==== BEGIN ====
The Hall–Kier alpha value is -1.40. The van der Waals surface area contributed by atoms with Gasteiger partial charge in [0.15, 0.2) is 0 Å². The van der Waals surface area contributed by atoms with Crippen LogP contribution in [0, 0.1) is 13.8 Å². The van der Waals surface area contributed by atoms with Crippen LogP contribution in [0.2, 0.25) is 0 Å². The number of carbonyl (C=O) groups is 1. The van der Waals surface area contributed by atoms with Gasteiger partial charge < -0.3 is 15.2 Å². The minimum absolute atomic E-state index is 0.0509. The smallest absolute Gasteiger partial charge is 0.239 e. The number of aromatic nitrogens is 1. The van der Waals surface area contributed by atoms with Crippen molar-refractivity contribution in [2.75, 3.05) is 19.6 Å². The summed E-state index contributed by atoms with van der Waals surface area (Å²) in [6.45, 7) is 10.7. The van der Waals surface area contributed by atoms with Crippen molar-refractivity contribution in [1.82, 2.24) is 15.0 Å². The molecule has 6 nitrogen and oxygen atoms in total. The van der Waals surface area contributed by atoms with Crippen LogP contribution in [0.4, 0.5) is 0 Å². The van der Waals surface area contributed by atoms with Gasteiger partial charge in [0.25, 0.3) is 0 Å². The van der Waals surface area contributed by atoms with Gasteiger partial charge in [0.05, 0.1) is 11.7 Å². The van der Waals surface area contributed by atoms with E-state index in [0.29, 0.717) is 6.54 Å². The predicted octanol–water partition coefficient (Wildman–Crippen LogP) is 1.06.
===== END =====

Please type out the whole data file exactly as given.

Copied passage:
The Hall–Kier alpha value is -1.40. The van der Waals surface area contributed by atoms with Gasteiger partial charge in [0.15, 0.2) is 0 Å². The van der Waals surface area contributed by atoms with Crippen LogP contribution in [0, 0.1) is 13.8 Å². The van der Waals surface area contributed by atoms with Crippen LogP contribution in [0.2, 0.25) is 0 Å². The number of carbonyl (C=O) groups is 1. The van der Waals surface area contributed by atoms with Gasteiger partial charge < -0.3 is 15.2 Å². The minimum absolute atomic E-state index is 0.0509. The smallest absolute Gasteiger partial charge is 0.239 e. The number of aromatic nitrogens is 1. The van der Waals surface area contributed by atoms with Crippen molar-refractivity contribution in [2.75, 3.05) is 19.6 Å². The summed E-state index contributed by atoms with van der Waals surface area (Å²) in [6.45, 7) is 10.7. The van der Waals surface area contributed by atoms with Crippen molar-refractivity contribution in [1.82, 2.24) is 15.0 Å². The molecule has 6 nitrogen and oxygen atoms in total. The van der Waals surface area contributed by atoms with Crippen LogP contribution in [0.4, 0.5) is 0 Å². The van der Waals surface area contributed by atoms with Gasteiger partial charge in [0.25, 0.3) is 0 Å². The van der Waals surface area contributed by atoms with Gasteiger partial charge in [0.05, 0.1) is 11.7 Å². The van der Waals surface area contributed by atoms with E-state index in [0.29, 0.717) is 6.54 Å². The predicted octanol–water partition coefficient (Wildman–Crippen LogP) is 1.06.